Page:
Research addressing pathologies like burnout and depression significantly increased over the last twenty years, especially in line with emergent frameworks such as salutogenesis [27,28,29] and positive psychology [30]. These frameworks place additional emphasis on considering positive health factors, which for example, could be crucially protective. Indeed, they advocate that research on conditions and processes contributing to an optimal functioning of individuals, groups, and institutions [31] is just as important as researching illness and pathology. Furthermore, they could play an essential role in addressing professional pathologies through prevention.

Psychological wellbeing at work can be defined as a positive work experience that engenders life satisfaction, confidence, and contentment, developed by individual and social relations at work [32]. Addressing the wellbeing of healthcare professionals at work is not only important on an individual level, but also on various organizational and societal levels, as professional wellbeing has been found to influence work engagement, performance [33], and employee retention. Considering society’s large aging population, improved wellbeing at work for better employee retention could crucially respond to the worrisome lack of professionals in palliative career to treat them. Research on wellbeing at work has demonstrated so far that self-esteem [34], as well as the personality traits conscientiousness, extraversion, and agreeableness [35], predicted improved subjective wellbeing, while neuroticism predicted the opposite [35]. In addition, the meaning of work, notably as an intrinsic motivator [36], positively influenced the employee’s affective commitment to an organization, as well as the psychological wellbeing at work [26]. In this respect, as noted by Moreno-Milan et al. [5] p. 3: “health professionals who have a greater sense of the meaning of their work are able to recognize its importance, thus changing how they interpret certain critical situations. Exposure to patient distress may induce less stress in healthcare professionals who find a greater meaning in such events”. Also, recent research may suggest several important elements that may be complimentary to this protective angle, such as human relationships, death acceptance, and one’s sense of dignity [2].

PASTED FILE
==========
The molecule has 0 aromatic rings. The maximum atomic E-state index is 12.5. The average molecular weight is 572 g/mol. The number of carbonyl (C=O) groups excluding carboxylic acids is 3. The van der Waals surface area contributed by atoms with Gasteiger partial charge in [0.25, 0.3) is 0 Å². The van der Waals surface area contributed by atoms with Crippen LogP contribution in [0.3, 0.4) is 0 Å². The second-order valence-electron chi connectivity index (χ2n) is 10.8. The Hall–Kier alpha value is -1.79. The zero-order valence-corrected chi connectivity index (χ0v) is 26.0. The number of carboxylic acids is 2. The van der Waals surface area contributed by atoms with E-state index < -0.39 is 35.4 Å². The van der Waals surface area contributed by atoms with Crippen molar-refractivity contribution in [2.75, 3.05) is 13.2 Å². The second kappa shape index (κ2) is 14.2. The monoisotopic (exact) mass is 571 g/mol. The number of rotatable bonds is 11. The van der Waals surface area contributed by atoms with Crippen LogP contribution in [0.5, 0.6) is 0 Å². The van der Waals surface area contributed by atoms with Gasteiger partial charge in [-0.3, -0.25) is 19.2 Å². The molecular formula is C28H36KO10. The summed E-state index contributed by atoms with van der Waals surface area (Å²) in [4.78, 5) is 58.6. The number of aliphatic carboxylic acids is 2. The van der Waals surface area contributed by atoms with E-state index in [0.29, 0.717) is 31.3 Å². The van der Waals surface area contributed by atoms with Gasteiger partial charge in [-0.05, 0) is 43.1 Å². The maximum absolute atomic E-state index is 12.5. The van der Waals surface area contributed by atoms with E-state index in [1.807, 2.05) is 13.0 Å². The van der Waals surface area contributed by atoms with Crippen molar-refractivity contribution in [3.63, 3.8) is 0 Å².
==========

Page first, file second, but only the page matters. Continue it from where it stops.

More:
Regarding the career of healthcare professionals, no previous study can be identified to our knowledge that simultaneously assessed the protective factors against mental disorders and those for wellbeing at work. In this respect, the present study aimed for an integrative approach through a multifactorial analysis of work context variables, personality traits, self-esteem, work meaning, and confrontation dynamics, to determine wellbeing outcomes in healthcare professionals repeatedly facing patient suffering and death. Such integrative approaches have been encouraged notably within the framework of second wave positive psychology: PP 2.0 [37,38,39,40]. This nuanced approach assesses complex interactions not only by considering positive factors and individual resources, but also by integrating parts of the dark, yet inseparable, side of human experiences, such as loss and suffering. Indeed, the human experience of regular confrontation to patient suffering and death in oncological and palliative care presents a unique opportunity to study such experiences in a more holistic manner. Furthermore, the potential to gain a better understanding of the interplay between positive and negative factors in the work context can contribute to improved employee-wellbeing programs establishing an appropriate work-life balance. So far and only recently, this notion has been investigated formally in respect to burnout [41].

The principal objectives of the present study are to (i) explore the extent to which healthcare professionals who are regularly confronted with suffering, illness, and death are stricken with psychological distress and/or burnout; (ii) identify potential determinants of burnout and psychological wellbeing at work in healthcare professionals; (iii) develop a comprehensive and integrative model of wellbeing at work for healthcare professionals regularly confronted with death and suffering, as a preliminary model that can be refined in further researches; and finally (iv) identify profiles of healthcare professionals who are particularly at risk of developing a mental health disorder or, conversely, possess a robust wellbeing, which could be used in future preventative or targeted employee wellbeing programs. We hypothesized that a strong meaning of work, high self-esteem, select personality factors, low predisposition of anxiety and depression, and the ability to interpret the end of life positively, are the most protective factors against burnout and coincide as determinants of wellbeing at work.



Sampling method

The target population consisted of participants working regularly in the oncological and palliative care services in a hospital setting. In order to sample from this population, the researchers presented the research project to the oncological and palliative services management staff, in the region’s university hospital as well as employees during their respective team meetings. Then, the department heads provided a list of names to the researchers, which specified the oncology and palliative care employees who were in regular contact with patients, along with their contact information (email) and position title. In total, the resultant list consisted of n = 260 potential participants.

Inclusion and exclusion criteria